sylvester mccoy

I’M NOT PARTICULARLY enjoying Series 8 of Doctor Who. “Listen” aside, episodes have been mediocre to terrible; the programme’s overall tone is muddled; it’s on too late; & fans now have to put up with the ridiculous notion that Earth’s moon is, & has always been, a bloody egg; &, furthermore, all of the big questions raised by 2013’s run of episodes appear to have been ignored. Where’s Gallifrey? Was The Curator really The Fourth Doctor? & what is The Doctor’s name?

The last one, at least, doesn’t actually need answering. Doctor Who head writer Steven Moffat would, I rather suspect, tell you that The Doctor must continue to be The Nameless; that there is an immense power in names, & that it is therefore imperative, for dramatic reasons, that that name not be revealed to the audience  whereupon it would lose that mystical power.

The entire conceit is rather an entertaining one, making a sly wink at a long-running aspect of Doctor Who fandom  Doctor Who is the name of the show, fans’ll say; if you refer to a character named Doctor Who  or worse, Dr. Who  then you must be talking about the villain from one of Toho’s more obscure monster films, & any official or semi-official source that gets this wrong must be a bit shit. In that way, it functions as something of a shibboleth  one can distinguish fans from non-fans based on whether they refer to the Time Lord as “The Doctor” or “Doctor Who”. Similar shibboleths exist in all sorts of fan circles – for instance, some hip-hop purists avoid the term “rap”, referring to the genre as “hip-hop”, the performers as “MCs”, & the vocal style as “MCing”. The avoidance of a phrase introduced by the Sugarhill Gang’s brilliant, but inauthentic, “Rapper’s Delight”, is used to indicate a familiarity with, & understanding of, hip-hop’s origins in New York block parties; & thus, to establish one’s credentials as a “true” fan.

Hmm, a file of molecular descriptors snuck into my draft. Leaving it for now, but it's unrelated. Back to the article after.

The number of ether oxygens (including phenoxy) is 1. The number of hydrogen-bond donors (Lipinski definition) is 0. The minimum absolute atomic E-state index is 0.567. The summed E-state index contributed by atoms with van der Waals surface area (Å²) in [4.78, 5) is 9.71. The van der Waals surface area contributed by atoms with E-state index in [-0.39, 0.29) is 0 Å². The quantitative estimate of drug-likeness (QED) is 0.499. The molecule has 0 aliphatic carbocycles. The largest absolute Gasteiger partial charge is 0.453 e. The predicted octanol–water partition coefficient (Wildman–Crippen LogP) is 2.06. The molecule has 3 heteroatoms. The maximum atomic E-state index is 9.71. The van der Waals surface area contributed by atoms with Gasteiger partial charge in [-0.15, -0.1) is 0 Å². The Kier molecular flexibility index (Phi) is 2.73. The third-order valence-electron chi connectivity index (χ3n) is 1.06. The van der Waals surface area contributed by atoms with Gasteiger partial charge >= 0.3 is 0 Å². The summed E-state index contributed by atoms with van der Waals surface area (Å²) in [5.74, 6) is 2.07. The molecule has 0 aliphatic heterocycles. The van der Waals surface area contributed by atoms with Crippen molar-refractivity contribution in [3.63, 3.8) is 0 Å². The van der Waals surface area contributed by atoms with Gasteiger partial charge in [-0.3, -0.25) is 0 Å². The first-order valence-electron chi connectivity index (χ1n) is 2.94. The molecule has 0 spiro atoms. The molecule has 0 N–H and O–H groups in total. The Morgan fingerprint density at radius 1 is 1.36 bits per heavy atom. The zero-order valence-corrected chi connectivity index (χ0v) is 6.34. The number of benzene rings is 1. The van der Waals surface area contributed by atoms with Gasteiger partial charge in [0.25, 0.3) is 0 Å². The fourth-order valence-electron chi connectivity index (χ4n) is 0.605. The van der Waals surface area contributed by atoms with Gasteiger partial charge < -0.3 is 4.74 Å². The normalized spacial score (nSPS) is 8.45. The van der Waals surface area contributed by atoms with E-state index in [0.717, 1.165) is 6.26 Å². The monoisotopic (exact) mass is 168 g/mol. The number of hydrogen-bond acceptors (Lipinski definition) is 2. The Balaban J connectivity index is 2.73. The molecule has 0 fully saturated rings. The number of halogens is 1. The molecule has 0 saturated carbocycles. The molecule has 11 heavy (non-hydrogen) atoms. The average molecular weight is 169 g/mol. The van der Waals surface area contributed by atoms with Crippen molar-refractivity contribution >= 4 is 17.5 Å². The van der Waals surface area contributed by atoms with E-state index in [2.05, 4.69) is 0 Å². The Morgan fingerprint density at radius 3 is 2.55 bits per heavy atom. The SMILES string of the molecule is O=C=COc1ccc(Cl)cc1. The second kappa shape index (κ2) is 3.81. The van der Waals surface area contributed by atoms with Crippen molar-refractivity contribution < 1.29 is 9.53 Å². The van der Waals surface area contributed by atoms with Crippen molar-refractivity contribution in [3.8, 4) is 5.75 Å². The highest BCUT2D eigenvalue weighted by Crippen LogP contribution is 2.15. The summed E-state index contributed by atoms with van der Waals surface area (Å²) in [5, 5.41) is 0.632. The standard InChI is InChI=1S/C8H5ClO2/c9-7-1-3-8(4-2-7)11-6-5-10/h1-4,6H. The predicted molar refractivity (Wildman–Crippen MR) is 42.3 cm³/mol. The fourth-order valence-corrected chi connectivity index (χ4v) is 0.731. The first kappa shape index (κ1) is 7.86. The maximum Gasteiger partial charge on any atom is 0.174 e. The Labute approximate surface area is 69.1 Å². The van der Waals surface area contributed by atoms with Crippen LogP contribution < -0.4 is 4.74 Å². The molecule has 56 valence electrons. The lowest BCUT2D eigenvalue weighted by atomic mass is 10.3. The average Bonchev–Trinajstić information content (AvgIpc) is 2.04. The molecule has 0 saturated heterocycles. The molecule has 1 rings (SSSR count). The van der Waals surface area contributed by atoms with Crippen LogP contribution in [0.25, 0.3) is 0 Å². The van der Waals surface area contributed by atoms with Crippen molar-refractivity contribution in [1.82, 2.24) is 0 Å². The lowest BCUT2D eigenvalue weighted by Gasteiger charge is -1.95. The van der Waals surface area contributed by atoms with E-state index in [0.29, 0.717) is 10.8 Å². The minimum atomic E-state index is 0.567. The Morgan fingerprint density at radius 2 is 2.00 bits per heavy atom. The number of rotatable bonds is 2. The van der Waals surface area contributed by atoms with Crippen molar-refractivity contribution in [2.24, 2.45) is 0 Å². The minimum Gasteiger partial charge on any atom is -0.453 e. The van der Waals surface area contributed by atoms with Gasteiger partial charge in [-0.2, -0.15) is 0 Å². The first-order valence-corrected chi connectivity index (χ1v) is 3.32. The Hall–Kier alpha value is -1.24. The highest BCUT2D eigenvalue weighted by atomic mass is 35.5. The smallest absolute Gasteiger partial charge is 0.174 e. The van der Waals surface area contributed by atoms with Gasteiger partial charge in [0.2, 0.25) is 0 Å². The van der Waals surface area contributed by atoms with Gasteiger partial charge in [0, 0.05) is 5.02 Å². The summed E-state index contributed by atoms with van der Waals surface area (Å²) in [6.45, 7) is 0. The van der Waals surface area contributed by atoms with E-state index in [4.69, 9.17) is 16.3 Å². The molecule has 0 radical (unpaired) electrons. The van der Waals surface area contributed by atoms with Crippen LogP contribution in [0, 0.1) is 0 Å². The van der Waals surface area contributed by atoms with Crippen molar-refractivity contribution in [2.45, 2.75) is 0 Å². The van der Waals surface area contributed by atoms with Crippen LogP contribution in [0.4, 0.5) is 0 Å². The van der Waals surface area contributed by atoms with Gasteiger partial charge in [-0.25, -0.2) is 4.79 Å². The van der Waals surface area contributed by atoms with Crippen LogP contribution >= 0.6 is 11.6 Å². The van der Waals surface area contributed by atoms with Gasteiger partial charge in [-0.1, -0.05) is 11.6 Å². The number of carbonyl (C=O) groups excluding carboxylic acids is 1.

The only problem when it comes to Doctor Who fandom is that the strict insistence that only the programme, & not the character, is named Doctor Who actually demonstrates ignorance rather than specialist knowledge. What is the name of The Doctor? Doctor Who. There’s a wealth of evidence, going all the way back to the earliest episodes: The Doctor has taken “Doktor von Wer” & “Quiquaequod” as aliases (German for “Doctor from Who” & Latin for “Whowhowho”, respectively); he has signed his name as “Dr. W” or, alternatively, as a question mark; his Fourth, Fifth, & Sixth incarnations all sported question marks on their lapels, while the Seventh had a whole sweater just riddled with them; The Seventh Doctor also carried an umbrella with a question-mark handle; The Third Doctor occasionally drove an absurd hovercraft called the Whomobile; when WOTAN in The War Machines requests to have “Doctor Who” brought to it, the order is understood; K-9 has responded to the question “Doctor Who?” with the answer “Affirmative!”, & given the robot dog’s inability to understand humour, K-9 must at least believe Doctor Who to be an accurate way of referring to The Doctor. & even if all of these characters  including The Doctor himself  are mistaken in believing “Doctor Who” to be the character’s name, then surely the programme itself is an objective source-? The character is referred to as “Doctor Who” in the title of the serial Doctor Who and the Silurians* & the episode “The Death of Doctor Who”; the on-screen credit for the character was either “Doctor Who” or “Dr. Who”, all the way up to Tom Baker’s final serial. With the programme’s return to television in 2005, the credit reverted to “Doctor Who”, which lasted until David Tennant’s first full episode. The result is that the First, Second, Third, Fourth, Eighth & Ninth Doctors were never credited as playing “The Doctor” in their original runs. That’s without getting into merchandise, DVD packaging, &c.. So why, faced with this mountain of evidence, do fans continue to insist the character is not, & has never, been called “Doctor Who”? Pedantry, probably. People, nerds especially, like to be privy to secret knowledge. The irony is that in their assertion of superior fandom, they’re missing out on some very special secret knowledge indeed: the true name of The Doctor.